Today, there are a lot of software solutions that claim to mean something in the field of privacy management software. Whether it concerns scanning websites, inventorying processing of personal data or registering data leaks; there is a software-based solution for every problem.
The market for privacy management software has therefore exploded in recent years. Whereas in 2017 only 55 providers were involved, this has now doubled to more than 120 providers. In the past two years alone, dozens of startups have emerged to offer technological solutions for organisations. All these solutions help organisations to better implement the protection of personal data, to comply with the General Data Protection Regulation (GDPR) and the upcoming ePrivacy Regulation, and to assess and mitigate the associated risks.
It is therefore not surprising that this results in a choice stress for a large number of organisations. Because what kind of privacy management software is right for your organisation? Answering this question is not yet so easy and is always dependent on the size or maturity of the organisation and the specific things that are done with personal data. That is why this blog will try to offer a little more tools for making the choice for privacy management software.
To make a good choice we first need to know what choices there are. Here we start from the categories of privacy management software as defined by the IAPP (International Association of Privacy Professionals). The IAPP first distinguishes between software solutions that are specifically intended to support the privacy team (privacy software) and software solutions that support the privacy team in addition to functionalities that can be used more widely within the organisation (enterprise software).
The first category often concerns software solutions that have been developed specifically with a view to privacy compliance. The second category, on the other hand, often includes software solutions that have been expanded with privacy modules or that can be used to meet certain obligations of the GDPR, but are not specifically developed for this purpose. However, this does not mean that this type of software is therefore less good than the software in the first category, but that it has been developed with a different approach.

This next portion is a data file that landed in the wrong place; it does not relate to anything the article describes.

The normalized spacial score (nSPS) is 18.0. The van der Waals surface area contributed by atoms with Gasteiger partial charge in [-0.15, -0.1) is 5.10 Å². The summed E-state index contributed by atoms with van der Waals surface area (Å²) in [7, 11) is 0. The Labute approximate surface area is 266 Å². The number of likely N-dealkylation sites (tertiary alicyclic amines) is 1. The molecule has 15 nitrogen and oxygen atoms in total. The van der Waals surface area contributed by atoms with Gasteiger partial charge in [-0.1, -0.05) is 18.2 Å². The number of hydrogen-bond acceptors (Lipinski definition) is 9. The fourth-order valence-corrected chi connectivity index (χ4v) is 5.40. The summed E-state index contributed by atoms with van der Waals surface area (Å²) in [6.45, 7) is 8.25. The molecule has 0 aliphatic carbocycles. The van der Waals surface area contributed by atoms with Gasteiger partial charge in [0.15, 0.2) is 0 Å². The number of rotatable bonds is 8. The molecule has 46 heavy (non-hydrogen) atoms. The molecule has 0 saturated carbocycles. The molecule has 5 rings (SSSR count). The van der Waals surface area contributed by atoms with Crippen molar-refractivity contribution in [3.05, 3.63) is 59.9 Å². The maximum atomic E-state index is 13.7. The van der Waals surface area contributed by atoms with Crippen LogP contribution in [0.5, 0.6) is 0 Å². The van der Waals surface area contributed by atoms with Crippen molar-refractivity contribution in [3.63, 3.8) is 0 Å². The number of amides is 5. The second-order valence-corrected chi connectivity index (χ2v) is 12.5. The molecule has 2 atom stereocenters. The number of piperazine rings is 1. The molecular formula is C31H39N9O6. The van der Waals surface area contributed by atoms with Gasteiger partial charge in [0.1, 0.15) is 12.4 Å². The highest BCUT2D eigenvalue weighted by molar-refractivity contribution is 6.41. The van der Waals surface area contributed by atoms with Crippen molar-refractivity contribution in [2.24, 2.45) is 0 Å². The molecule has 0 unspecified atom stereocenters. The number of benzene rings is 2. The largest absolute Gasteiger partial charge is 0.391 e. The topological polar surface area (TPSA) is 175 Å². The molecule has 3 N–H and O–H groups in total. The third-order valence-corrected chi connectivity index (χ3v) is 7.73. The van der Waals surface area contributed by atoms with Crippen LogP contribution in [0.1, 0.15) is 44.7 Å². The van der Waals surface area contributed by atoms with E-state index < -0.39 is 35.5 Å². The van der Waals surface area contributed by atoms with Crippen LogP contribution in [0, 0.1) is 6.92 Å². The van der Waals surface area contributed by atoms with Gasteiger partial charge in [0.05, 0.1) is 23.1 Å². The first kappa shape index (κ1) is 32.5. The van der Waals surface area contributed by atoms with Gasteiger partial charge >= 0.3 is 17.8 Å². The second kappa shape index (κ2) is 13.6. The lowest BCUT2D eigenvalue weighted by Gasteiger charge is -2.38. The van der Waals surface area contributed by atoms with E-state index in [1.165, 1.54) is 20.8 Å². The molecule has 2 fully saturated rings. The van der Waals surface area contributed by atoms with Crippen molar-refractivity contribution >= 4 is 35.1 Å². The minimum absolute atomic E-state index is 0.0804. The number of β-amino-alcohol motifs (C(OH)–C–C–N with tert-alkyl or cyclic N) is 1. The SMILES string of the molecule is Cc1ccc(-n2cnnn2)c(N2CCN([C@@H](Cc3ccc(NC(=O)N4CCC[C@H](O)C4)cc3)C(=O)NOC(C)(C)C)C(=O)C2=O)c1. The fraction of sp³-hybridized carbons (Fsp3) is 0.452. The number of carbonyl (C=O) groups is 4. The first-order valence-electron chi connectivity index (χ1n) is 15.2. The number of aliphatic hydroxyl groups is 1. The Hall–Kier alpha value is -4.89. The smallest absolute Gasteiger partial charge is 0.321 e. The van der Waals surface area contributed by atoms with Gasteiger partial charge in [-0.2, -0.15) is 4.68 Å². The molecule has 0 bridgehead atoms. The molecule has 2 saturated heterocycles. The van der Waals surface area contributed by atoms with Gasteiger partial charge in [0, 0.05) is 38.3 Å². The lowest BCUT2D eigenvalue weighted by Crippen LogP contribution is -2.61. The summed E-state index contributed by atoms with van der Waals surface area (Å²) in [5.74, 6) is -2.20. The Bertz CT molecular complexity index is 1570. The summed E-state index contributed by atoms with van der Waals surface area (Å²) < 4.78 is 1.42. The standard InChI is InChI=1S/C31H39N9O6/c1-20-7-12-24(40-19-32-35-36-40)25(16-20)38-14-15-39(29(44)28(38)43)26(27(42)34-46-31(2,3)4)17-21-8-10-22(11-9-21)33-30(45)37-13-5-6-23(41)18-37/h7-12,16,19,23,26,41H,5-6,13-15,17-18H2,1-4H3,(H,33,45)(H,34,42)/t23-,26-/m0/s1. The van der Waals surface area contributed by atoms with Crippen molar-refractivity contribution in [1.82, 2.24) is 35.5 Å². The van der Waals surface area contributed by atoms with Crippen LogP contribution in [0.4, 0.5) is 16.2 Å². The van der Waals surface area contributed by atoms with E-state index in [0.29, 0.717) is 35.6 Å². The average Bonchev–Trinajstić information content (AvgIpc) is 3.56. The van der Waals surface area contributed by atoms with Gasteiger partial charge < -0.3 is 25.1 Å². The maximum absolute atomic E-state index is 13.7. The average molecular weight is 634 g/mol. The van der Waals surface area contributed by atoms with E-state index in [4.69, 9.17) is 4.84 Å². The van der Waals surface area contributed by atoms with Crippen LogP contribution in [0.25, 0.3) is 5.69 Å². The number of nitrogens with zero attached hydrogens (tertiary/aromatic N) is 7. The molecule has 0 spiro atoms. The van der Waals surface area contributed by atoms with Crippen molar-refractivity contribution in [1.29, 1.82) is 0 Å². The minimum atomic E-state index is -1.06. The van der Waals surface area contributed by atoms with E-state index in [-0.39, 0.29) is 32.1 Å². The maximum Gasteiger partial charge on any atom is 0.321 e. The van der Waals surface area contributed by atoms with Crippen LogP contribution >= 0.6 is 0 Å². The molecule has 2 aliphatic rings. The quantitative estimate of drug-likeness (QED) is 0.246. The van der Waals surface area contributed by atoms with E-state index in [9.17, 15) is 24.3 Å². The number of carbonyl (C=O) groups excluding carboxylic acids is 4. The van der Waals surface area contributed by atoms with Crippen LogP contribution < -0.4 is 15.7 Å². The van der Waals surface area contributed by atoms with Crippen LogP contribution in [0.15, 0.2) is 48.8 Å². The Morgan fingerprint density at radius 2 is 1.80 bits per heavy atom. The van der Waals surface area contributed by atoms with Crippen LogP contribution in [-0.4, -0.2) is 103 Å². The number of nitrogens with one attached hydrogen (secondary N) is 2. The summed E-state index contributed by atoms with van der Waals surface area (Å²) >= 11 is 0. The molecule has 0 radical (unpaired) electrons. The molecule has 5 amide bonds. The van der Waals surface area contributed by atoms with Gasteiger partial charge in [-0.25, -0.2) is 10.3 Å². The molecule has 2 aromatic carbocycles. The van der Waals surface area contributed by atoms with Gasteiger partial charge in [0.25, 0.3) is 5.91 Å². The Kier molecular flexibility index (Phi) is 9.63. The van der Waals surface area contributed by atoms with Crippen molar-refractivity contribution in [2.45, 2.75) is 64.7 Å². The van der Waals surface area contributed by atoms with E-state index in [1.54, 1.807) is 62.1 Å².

Within these two main categories, the IAPP then distinguishes different types of functionalities. See the list below for an overview and explanation of the different functionalities:
Assessment managers - Performing various substantive assessments in the area of privacy.
Consent Managers - Maintaining and managing consent given by those involved.
Data mapping - Mapping the different types of personal data and processing within your organisation.
Incident management - Administering and handling data leaks.
Privacy information managers - Provides an overview of relevant privacy laws and regulations.
Website scanning - Generates overviews of all cookies, beacons and other trackers that need to be communicated to the person concerned.
Activity monitoring - Tracking and tracking of all actions that take place with personal data within the organisation.
Data discovery - Automated collection of information about the types of personal data that are present within an organisation.
De-identification/pseudonymisation solutions - De-identification/pseudonymisation of data so that it can be used without endangering the privacy of those involved.
Secure means of communication - Enabling internal communication without risk of (data) leaks.
With the above overview, of course, the choice for certain software has not yet been made. For this it is necessary to critically examine where your organisation is currently at. With the above overview, the choice for certain software has obviously not yet been made. For this it is necessary to critically examine the privacy management status of your organisation. In principle, each of the above functionalities is useful for privacy management within your organisation. Functionalities such as 'privacy information managers', 'de-identification' and 'secure means of communication' are always useful to have when dealing with personal data, but are generally not the first things to focus on when little or nothing has been done to maintain privacy.
When your organisation has little information about the processing that is taking place and the personal data that are involved, it is advisable to focus on 'data mapping' and 'data discovery', possibly together with 'website scanning' and 'activity monitoring'. These functionalities generate certain essential information for your privacy management. The information that is collected can then help with 'assessment management', 'incident management' and 'consent management' within your organisation.
Note: Privacy management software can do a lot, but never replaces good policy or awareness within an organisation. Therefore, always think wider than just software and ask the question: How can privacy management software support me in the privacy management within my organisation?
Good luck with finding and purchasing privacy management software that fits your organisation! Also take a look at Privacy Nexus: With Privacy Nexus we offer a data mapping module to create a register of processing operations. An assessment manager regarding privacy impact assessments (PIAs) to map out the privacy risks of a data processing in advance (and then to be able to take measures to reduce the risks). But also modules to monitor, for example, the compliance of suppliers and third parties. Specifically developed for compliance with the GDPR.